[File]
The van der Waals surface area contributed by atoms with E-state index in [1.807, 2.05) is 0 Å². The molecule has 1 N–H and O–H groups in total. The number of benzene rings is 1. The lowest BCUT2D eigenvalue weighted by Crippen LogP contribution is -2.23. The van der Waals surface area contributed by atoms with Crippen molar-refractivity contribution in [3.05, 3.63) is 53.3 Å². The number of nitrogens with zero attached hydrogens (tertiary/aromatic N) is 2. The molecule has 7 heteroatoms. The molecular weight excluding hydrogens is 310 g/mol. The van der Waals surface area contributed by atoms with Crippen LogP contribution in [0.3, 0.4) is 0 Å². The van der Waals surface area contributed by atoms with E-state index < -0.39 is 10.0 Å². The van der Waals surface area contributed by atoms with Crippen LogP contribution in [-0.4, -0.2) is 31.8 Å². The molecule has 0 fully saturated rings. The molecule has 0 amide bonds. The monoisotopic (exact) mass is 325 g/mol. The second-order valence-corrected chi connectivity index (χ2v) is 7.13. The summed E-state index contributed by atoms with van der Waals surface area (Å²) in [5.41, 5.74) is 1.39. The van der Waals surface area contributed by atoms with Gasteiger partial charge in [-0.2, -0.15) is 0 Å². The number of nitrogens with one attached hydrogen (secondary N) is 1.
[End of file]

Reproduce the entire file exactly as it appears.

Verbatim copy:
The van der Waals surface area contributed by atoms with E-state index in [1.807, 2.05) is 0 Å². The molecule has 1 N–H and O–H groups in total. The number of benzene rings is 1. The lowest BCUT2D eigenvalue weighted by Crippen LogP contribution is -2.23. The van der Waals surface area contributed by atoms with Crippen molar-refractivity contribution in [3.05, 3.63) is 53.3 Å². The number of nitrogens with zero attached hydrogens (tertiary/aromatic N) is 2. The molecule has 7 heteroatoms. The molecular weight excluding hydrogens is 310 g/mol. The van der Waals surface area contributed by atoms with Crippen LogP contribution in [0.3, 0.4) is 0 Å². The van der Waals surface area contributed by atoms with E-state index < -0.39 is 10.0 Å². The van der Waals surface area contributed by atoms with Crippen LogP contribution in [-0.4, -0.2) is 31.8 Å². The molecule has 0 fully saturated rings. The molecule has 0 amide bonds. The monoisotopic (exact) mass is 325 g/mol. The second-order valence-corrected chi connectivity index (χ2v) is 7.13. The summed E-state index contributed by atoms with van der Waals surface area (Å²) in [5.41, 5.74) is 1.39. The van der Waals surface area contributed by atoms with Gasteiger partial charge in [-0.2, -0.15) is 0 Å². The number of nitrogens with one attached hydrogen (secondary N) is 1.